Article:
- hear a little or not at all. It is just not black and white. That seems to be a common misconception people have about the deaf community. The deaf community has always been thought of as being “incapable” in many ways. The hearing world believes that because someone is deaf he or she cannot do things that “hearing” can. The deaf and “hard of hearing” are just as capable of living normal lives as we are. One of the few differences is that they cut off from the usual forms of communications. It leads them to feel isolated, and make it hard to get information or help in an emergency....   [tags: Deaf culture, Hearing impairment, Deafness]

Strong Essays
1201 words (3.4 pages)

Deaf : Deaf And Deaf Essay

- Deaf Culture is often misunderstood because the hearing world thinks of deafness as a handicap. The Deaf are not given enough credit for their disabilities even though they are unable to hear. Being misunderstood is the biggest reason why they are not accepted in the world of hearing. The learning process for them may be slower and more difficult to learn, but they are still very bright individuals. The problem at hand is the controversy of trying to “fix” the Deaf when they may or may not want to be “fixed”....   [tags: Hearing impairment, Deaf culture]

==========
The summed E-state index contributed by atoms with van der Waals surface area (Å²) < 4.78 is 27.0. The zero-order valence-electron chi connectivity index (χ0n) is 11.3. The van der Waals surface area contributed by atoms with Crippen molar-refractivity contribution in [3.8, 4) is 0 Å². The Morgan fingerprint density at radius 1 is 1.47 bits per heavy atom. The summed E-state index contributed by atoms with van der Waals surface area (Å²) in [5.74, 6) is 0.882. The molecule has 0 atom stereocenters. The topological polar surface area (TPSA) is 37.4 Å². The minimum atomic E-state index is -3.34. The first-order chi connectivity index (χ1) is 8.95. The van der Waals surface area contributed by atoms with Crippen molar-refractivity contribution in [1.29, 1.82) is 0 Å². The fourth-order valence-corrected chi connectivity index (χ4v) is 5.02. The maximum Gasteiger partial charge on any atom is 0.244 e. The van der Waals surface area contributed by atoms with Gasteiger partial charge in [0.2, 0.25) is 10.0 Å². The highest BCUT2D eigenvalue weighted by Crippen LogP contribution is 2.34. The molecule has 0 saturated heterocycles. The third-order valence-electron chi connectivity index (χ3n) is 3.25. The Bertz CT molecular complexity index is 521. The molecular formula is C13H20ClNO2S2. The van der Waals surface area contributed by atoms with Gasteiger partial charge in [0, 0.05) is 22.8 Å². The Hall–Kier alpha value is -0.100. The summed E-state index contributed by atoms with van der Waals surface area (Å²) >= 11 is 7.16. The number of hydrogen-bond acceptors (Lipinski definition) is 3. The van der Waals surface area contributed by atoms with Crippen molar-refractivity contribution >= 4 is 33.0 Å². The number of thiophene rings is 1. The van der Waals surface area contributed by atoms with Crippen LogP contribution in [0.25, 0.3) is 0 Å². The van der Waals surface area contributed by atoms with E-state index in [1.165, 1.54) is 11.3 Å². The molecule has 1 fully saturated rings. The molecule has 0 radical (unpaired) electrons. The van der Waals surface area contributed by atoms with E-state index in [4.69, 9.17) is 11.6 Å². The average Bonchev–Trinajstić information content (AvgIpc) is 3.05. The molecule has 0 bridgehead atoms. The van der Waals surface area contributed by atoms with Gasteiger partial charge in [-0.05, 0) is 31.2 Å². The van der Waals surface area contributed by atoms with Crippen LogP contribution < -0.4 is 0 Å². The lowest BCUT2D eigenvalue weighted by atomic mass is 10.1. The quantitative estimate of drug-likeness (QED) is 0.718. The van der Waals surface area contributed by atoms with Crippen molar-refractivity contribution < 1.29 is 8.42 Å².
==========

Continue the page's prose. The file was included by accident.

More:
Strong Essays
757 words (2.2 pages)

The Deaf : Deaf And Deaf Essay

- Although the Deaf community may struggle to succeed, it is possible. There are two ways to write the word deaf, and they both mean something completely different. The word deaf written with a small ‘d’ has many negative connotations such as deaf and dumb, and is in connection with audism, which is the oppression they face from hearing people who think less of them. As for the word deaf written with a big ‘D’ – Deaf, that promotes positivity in the Deaf community, that is why it is the Deaf community, not the deaf community....   [tags: Deaf culture, Sign language, Hearing impairment]